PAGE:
Hamiltons presents Lost in L.A., the most recent series by the photographer Christopher Thomas. With these atmospheric black and white photographs, Thomas brings his unique style of city portraiture to Los Angeles, originally established in Münchner Elegien (2001–2005), New York Sleeps (2009), Venice in Solitude (2010)and Paris: City of Light (2014). As with his previous series, he transports the viewer to a silent city, devoid of human presence and cars, particularly extraordinary in a portrait of L.A. The exhibition includes classic views and motifs associated with the city, such as the Hollywood Sign, Randy’s Donuts, Sleeping Beauty Castle in Disneyland and Santa Monica Beach, as well as more unexpected pictures of oil pumps, solitary piers stretching into the Pacific Ocean and the nucleus and centre of Los Angeles under the Spaniards. Prestel Publishers has released a new book, Christopher Thomas: Lost in L.A., with the full series of images and text by Ira Stehmann.
Thomas has been travelling to L.A. for more than three decades, several times a year, with the knowledge that in the history of photography, no conceptual and comprehensive photographic survey of the Californian metropolis has ever been created. Thomas’s desire to capture the City of Angels in his own distinct style thus grew. In 2014 Thomas set off to L.A. once more, with the project specifically in mind, to record the architectural highlights and famous ‘Googie’ icons (vernacular commercial architecture), as well as the lesser known buildings and areas, noting down where to stand, what details his images should include and the light conditions. He settled on capturing the scenes primarily in the early hours of the morning, just before dusk, or at night by moonlight.
As if from another era, his images reveal the city’s seemingly invisible secrets. Unlike documentary and conceptual photography, he succeeds in eliciting a magic from individual buildings, squares, and urban landscapes. It would appear as if he can expose the essence of all things.”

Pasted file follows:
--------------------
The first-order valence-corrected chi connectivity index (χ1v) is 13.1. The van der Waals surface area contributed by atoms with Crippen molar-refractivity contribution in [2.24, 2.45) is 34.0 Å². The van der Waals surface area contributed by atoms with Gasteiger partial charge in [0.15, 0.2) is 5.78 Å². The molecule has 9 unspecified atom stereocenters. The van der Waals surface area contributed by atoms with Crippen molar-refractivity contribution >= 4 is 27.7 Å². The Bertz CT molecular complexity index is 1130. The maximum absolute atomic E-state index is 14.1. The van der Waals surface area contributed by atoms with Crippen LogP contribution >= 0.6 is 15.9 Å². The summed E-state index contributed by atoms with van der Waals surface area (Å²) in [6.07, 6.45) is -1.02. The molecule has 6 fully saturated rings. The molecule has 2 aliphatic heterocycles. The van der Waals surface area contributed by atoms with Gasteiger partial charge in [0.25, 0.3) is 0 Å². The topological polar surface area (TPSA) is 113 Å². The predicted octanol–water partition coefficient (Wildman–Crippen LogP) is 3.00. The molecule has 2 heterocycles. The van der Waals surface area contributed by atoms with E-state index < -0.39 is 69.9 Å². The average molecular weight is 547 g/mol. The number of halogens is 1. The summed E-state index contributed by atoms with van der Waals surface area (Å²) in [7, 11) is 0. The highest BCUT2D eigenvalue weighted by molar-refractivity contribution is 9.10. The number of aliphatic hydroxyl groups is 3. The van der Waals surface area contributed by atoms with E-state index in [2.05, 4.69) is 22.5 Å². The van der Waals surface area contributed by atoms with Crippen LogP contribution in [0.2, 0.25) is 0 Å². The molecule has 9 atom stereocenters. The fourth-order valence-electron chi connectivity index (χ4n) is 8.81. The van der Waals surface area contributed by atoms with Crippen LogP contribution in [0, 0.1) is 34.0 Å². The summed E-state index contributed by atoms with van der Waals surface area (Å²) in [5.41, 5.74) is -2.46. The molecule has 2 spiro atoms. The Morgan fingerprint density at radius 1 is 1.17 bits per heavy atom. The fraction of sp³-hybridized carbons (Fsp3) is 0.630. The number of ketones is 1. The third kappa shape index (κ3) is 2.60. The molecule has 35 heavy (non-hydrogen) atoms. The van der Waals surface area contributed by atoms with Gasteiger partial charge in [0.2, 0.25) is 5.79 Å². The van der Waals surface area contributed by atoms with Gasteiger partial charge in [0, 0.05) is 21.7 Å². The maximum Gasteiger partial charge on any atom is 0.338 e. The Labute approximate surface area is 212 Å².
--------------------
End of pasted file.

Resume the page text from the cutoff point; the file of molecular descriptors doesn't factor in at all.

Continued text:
For his most recent stay from January – March 2017, Thomas lived in a camper van in order to make his way carefully around the city. As a visitor to L.A., it could be possible to bypass the architectural diversity and creativity due to the vastness of the metropolitan area and the perpetual gridlock on the streets. This city portrait is not intended to be a comprehensive architectural account – much has not been taken into consideration, Rudolph Schindler to name just one – but it is Thomas’s personal view of the city’s cultural and architectural history that is reflected here. As seen in this exhibition, Thomas introduces the viewer to the Googie drive-in restaurants with their emblematic architecture. The aim of these buildings was to attract the attention of motorists, as seen in Norms, Randy’s Donuts, Pann’s and McDonalds. Reflecting the time the jet plane was invented, Thomas captures the futuristic Theme Building at LAX. He also sets his sights on major cultural edifices in downtown L.A. with Frank Gehry’s Walt Disney Concert Hall, like a stylised sailing ship with sandblasted steel sails.
“Very much in the spirit of a portraitist, Christopher Thomas wanted to capture the soul and personality of the city alongside its diversity and creativity… Christopher Thomas works like a photographic archivist creating documents of irretrievable character and with a pronounced feeling of nostalgia.”
Christopher Thomas, born in 1961 in Munich, graduated from the Bavarian State Teaching Institute for Photography and has received a number of international awards as a commercial photographer. As an artist, Thomas has established a reputation above all through his city portraits and each series is accompanied by a publication. New York Sleeps, published by Prestel in 2009 (7th ed., 2016) was awarded the Deutscher Fotobuchpreis (German Photobook Prize). Thomas received several awards for this series Passion including the Silver Medal of the Art Directors Club of Germany (2011) and the German Design Award (2013). The Bayerische Nationalmuseum in Munich exhibited this series from October 2011 to April 2012. In 2016, the publication Female, dedicated to the aid organization WomenforWomen International, came out featuring burned and acid-attacked women. Works by Thomas can be seen around the world in well-known photography galleries and at trade fairs as well as in major private and institutional collections such as the Francois Pinault Collection, the Sir Elton John Photography Collection, and the German Bundestag Art Collection.